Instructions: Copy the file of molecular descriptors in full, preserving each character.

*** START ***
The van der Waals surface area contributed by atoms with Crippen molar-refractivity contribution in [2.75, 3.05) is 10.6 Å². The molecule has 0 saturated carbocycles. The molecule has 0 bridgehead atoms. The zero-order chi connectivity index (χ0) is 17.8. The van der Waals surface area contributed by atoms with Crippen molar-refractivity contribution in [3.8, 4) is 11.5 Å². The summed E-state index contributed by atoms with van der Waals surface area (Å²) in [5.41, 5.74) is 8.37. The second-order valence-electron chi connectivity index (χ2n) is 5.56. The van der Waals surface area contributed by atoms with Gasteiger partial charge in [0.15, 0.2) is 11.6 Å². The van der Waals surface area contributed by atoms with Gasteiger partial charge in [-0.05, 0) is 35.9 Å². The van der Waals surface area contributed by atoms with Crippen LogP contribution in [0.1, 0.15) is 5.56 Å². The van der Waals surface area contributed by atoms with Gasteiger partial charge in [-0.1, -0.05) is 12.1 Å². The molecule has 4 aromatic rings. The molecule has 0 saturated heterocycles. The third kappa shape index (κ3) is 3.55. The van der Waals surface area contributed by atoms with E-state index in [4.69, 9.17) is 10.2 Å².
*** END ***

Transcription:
The van der Waals surface area contributed by atoms with Crippen molar-refractivity contribution in [2.75, 3.05) is 10.6 Å². The molecule has 0 saturated carbocycles. The molecule has 0 bridgehead atoms. The zero-order chi connectivity index (χ0) is 17.8. The van der Waals surface area contributed by atoms with Crippen molar-refractivity contribution in [3.8, 4) is 11.5 Å². The summed E-state index contributed by atoms with van der Waals surface area (Å²) in [5.41, 5.74) is 8.37. The second-order valence-electron chi connectivity index (χ2n) is 5.56. The van der Waals surface area contributed by atoms with Gasteiger partial charge in [0.15, 0.2) is 11.6 Å². The van der Waals surface area contributed by atoms with Gasteiger partial charge in [-0.05, 0) is 35.9 Å². The van der Waals surface area contributed by atoms with Crippen LogP contribution in [0.1, 0.15) is 5.56 Å². The van der Waals surface area contributed by atoms with Gasteiger partial charge in [-0.1, -0.05) is 12.1 Å². The molecule has 4 aromatic rings. The molecule has 0 saturated heterocycles. The third kappa shape index (κ3) is 3.55. The van der Waals surface area contributed by atoms with E-state index in [4.69, 9.17) is 10.2 Å².